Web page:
In 2012, Rhodes decided to turn BayTrailrunners into a business and started hosting trail races and Trails in Motion Film Festival screenings in northern California.

"While there are a lot of different run clubs in the area, mine is not just about getting out and hosting group runs. ... I take it beyond," he said. "I've successfully hosted so far probably about six or seven races, all distances 10K and half-marathons, all of them on (a) trail."

Rhodes is planning to expand BayTrailrunners with more trail runs and races in the future. He believes that part of the idea of trail running includes a greater goal of maintaining the environment.

"The whole running community is all about preserving the land," Rhodes said. "I mean, that's where we run. We want to keep it free from development. We want these trails to stay open."

For those who are interested in participating in PARC or BayTrailrunners, the first and easiest thing they can do is to just show up at a group run, both Wolf and Rhodes said.

Wolf also recommended starting with "walk-running," which he described as one-minute jogs alternating with one-minute walks. Rhodes, on the other hand, advised having the right shoes and always carrying a water bottle throughout the runs.

"The runner's high ... the euphoric feeling that you get after running a certain distance ... I feel that," Rhodes said, "and the accomplishment, especially in a really hard run that you've gotten through.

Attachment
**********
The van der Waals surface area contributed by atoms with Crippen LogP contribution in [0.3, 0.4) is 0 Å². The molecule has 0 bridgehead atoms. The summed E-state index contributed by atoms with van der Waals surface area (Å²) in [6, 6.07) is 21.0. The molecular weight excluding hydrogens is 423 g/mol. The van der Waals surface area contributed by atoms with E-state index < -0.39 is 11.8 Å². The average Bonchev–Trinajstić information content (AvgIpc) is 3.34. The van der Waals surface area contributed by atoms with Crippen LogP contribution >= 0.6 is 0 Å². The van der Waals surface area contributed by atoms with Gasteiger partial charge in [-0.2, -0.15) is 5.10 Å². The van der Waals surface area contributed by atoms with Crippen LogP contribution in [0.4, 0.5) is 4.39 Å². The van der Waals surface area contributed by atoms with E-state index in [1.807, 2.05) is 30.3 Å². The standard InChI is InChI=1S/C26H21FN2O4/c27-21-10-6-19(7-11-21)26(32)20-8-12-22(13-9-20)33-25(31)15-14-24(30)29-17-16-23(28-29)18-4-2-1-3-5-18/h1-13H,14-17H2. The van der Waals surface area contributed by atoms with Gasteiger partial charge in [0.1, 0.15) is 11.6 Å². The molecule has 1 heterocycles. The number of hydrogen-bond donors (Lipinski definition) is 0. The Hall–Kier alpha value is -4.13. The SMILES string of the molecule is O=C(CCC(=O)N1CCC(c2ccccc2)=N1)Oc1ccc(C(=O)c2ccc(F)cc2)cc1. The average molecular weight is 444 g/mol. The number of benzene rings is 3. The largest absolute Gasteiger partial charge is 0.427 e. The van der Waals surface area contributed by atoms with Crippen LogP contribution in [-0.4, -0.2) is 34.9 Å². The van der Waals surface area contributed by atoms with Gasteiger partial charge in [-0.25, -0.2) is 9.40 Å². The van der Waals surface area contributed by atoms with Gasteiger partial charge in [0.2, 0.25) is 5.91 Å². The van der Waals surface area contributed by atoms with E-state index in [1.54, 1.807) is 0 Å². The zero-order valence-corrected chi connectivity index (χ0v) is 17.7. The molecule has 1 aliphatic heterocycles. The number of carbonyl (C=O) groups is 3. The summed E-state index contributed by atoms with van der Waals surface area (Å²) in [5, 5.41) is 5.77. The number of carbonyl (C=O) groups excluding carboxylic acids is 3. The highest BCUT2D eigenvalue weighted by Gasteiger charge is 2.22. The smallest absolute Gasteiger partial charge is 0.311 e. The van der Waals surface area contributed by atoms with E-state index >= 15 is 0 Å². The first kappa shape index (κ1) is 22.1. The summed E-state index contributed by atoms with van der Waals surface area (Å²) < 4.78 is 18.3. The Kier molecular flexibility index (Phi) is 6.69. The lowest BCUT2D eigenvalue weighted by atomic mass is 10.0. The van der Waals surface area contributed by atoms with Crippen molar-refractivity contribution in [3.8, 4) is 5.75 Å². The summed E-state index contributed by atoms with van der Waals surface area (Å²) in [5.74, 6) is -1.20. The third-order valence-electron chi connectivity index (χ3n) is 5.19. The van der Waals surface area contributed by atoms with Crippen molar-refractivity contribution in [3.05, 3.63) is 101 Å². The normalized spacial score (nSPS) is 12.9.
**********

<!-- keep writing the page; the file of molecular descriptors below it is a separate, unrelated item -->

"It's just really a great lifestyle."

Running clubs in the Midpeninsula

Here is a list of local running groups, clubs and teams that offer workouts and activities in the greater Palo Alto area.

Bay Trailrunners | baytrailrunners.com

Trail runs are open to all levels of runners, with Tenderfoot Trail Running Series for beginners and slower runners. Also, organized races and Trails in Motion film screenings.

Fleet Feet Menlo Park | fleetfeetmenlopark.com

Fleet Feet Sports offers weekly group runs with social events as well as half marathon and trail training groups with paid coaches. All inclusive of different levels and ages.

Girls on the Run Silicon Valley | gotrsv.org

A nonprofit offering noncompetitive running after-school programs lasting 10 weeks for girls in third to eighth grades. The programs aim to build self-esteem, healthy living habits and personal values. Open to all levels, mainly targeting beginners.

Midpeninsula Running Club | runmprc.com

A noncompetitive running club for all levels and ages, though members are primarily 40 and older. Twice a week runs open to anyone who shows up.

Mountain View Area Run Club | meetup.com/mountain-view-area-runclub

Currently offering four weekly runs primarily for beginner to intermediate runners.

Palo Alto Run Club | parunclub.com

A social and all-inclusive running club with three weekly runs and weekend trips.

Silicon Valley Hash House Harriers | svh3.com

Weekly workouts combined with social drinking events, known as "hashes," are open to all levels, from walkers to professional runners.

Strava Track Club | stravatrackclub.com

Post-collegiate elite development club competing in the Bay Area and beyond. Most members are regionally or nationally competitive.

West Valley Track Club | westvalleytc.com

A track team competing in various distances, from cross-country to half-marathon races. The team has two bases, one in the South Bay and one in San Francisco.

Editorial Intern Sevde Kaldiroglu can be emailed at skaldiroglu@paweekly.com.

Comments

Like this comment
Posted by member
a resident of Barron Park
on Sep 24, 2015 at 9:02 pm

You guys forgot to mention On Your Mark in Los Altos!!! Former owners of A Runner's High have opened On Your Mark. They run Monday and Wednesday at 6am and Saturdays at 7am.